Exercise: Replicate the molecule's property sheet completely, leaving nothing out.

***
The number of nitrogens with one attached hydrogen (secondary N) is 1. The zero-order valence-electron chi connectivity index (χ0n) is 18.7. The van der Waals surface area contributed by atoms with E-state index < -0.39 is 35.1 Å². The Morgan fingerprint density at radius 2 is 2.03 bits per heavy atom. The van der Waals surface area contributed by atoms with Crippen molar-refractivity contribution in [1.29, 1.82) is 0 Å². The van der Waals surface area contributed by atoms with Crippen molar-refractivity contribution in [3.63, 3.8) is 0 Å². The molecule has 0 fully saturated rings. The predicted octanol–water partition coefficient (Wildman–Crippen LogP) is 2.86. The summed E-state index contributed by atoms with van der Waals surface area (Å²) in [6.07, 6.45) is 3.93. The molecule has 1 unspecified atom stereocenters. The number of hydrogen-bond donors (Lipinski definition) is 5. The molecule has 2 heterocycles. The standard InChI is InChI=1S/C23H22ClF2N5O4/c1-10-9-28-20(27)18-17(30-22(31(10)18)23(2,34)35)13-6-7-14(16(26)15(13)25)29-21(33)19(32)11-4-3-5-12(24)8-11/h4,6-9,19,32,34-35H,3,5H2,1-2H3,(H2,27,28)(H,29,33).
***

The number of nitrogens with one attached hydrogen (secondary N) is 1. The zero-order valence-electron chi connectivity index (χ0n) is 18.7. The van der Waals surface area contributed by atoms with E-state index < -0.39 is 35.1 Å². The Morgan fingerprint density at radius 2 is 2.03 bits per heavy atom. The van der Waals surface area contributed by atoms with Crippen molar-refractivity contribution in [1.29, 1.82) is 0 Å². The van der Waals surface area contributed by atoms with Crippen molar-refractivity contribution in [3.63, 3.8) is 0 Å². The molecule has 0 fully saturated rings. The predicted octanol–water partition coefficient (Wildman–Crippen LogP) is 2.86. The summed E-state index contributed by atoms with van der Waals surface area (Å²) in [6.07, 6.45) is 3.93. The molecule has 1 unspecified atom stereocenters. The number of hydrogen-bond donors (Lipinski definition) is 5. The molecule has 2 heterocycles. The standard InChI is InChI=1S/C23H22ClF2N5O4/c1-10-9-28-20(27)18-17(30-22(31(10)18)23(2,34)35)13-6-7-14(16(26)15(13)25)29-21(33)19(32)11-4-3-5-12(24)8-11/h4,6-9,19,32,34-35H,3,5H2,1-2H3,(H2,27,28)(H,29,33).